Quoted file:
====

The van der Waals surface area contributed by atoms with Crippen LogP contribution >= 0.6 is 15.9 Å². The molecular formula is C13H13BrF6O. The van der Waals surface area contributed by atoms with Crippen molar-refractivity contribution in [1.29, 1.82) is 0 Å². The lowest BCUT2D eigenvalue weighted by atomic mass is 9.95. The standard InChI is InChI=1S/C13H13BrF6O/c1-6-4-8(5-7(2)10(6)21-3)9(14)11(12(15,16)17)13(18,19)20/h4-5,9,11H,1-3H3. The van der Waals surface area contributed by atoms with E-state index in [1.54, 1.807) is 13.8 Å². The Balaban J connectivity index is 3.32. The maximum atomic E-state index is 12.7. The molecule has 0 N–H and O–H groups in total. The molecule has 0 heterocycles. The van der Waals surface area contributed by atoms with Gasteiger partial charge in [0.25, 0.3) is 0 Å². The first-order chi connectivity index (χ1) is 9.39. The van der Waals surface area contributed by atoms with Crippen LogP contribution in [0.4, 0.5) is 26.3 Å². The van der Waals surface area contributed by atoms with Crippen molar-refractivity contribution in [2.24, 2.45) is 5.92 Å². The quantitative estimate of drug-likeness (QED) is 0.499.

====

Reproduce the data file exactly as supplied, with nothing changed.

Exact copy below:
The van der Waals surface area contributed by atoms with Crippen LogP contribution >= 0.6 is 15.9 Å². The molecular formula is C13H13BrF6O. The van der Waals surface area contributed by atoms with Crippen molar-refractivity contribution in [1.29, 1.82) is 0 Å². The lowest BCUT2D eigenvalue weighted by atomic mass is 9.95. The standard InChI is InChI=1S/C13H13BrF6O/c1-6-4-8(5-7(2)10(6)21-3)9(14)11(12(15,16)17)13(18,19)20/h4-5,9,11H,1-3H3. The van der Waals surface area contributed by atoms with E-state index in [1.54, 1.807) is 13.8 Å². The Balaban J connectivity index is 3.32. The maximum atomic E-state index is 12.7. The molecule has 0 N–H and O–H groups in total. The molecule has 0 heterocycles. The van der Waals surface area contributed by atoms with Gasteiger partial charge in [0.25, 0.3) is 0 Å². The first-order chi connectivity index (χ1) is 9.39. The van der Waals surface area contributed by atoms with Crippen LogP contribution in [0.4, 0.5) is 26.3 Å². The van der Waals surface area contributed by atoms with Crippen molar-refractivity contribution in [2.24, 2.45) is 5.92 Å². The quantitative estimate of drug-likeness (QED) is 0.499.